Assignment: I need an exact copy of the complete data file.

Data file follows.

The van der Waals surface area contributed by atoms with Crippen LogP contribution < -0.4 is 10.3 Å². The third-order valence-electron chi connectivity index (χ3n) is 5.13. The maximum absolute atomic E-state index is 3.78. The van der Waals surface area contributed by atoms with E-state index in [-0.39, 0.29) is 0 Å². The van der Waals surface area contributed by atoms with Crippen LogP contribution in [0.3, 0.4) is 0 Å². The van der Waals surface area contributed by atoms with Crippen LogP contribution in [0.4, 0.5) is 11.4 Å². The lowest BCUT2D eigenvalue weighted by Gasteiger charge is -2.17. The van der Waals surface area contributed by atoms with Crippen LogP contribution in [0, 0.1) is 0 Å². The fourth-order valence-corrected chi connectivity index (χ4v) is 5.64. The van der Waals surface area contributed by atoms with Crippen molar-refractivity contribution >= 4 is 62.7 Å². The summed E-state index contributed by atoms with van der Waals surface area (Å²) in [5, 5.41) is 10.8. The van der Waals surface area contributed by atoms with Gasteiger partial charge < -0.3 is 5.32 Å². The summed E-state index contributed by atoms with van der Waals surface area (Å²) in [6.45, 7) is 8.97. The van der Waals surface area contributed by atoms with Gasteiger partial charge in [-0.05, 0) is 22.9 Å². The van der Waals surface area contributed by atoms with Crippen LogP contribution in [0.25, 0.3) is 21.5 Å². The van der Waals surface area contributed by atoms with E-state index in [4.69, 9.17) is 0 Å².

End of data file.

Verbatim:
The van der Waals surface area contributed by atoms with Crippen LogP contribution < -0.4 is 10.3 Å². The third-order valence-electron chi connectivity index (χ3n) is 5.13. The maximum absolute atomic E-state index is 3.78. The van der Waals surface area contributed by atoms with E-state index in [-0.39, 0.29) is 0 Å². The van der Waals surface area contributed by atoms with Crippen LogP contribution in [0.3, 0.4) is 0 Å². The van der Waals surface area contributed by atoms with Crippen LogP contribution in [0.4, 0.5) is 11.4 Å². The lowest BCUT2D eigenvalue weighted by Gasteiger charge is -2.17. The van der Waals surface area contributed by atoms with Crippen LogP contribution in [0, 0.1) is 0 Å². The fourth-order valence-corrected chi connectivity index (χ4v) is 5.64. The van der Waals surface area contributed by atoms with Crippen molar-refractivity contribution >= 4 is 62.7 Å². The summed E-state index contributed by atoms with van der Waals surface area (Å²) in [5, 5.41) is 10.8. The van der Waals surface area contributed by atoms with Gasteiger partial charge < -0.3 is 5.32 Å². The summed E-state index contributed by atoms with van der Waals surface area (Å²) in [6.45, 7) is 8.97. The van der Waals surface area contributed by atoms with Gasteiger partial charge in [-0.05, 0) is 22.9 Å². The van der Waals surface area contributed by atoms with Crippen LogP contribution in [0.25, 0.3) is 21.5 Å². The van der Waals surface area contributed by atoms with E-state index in [4.69, 9.17) is 0 Å².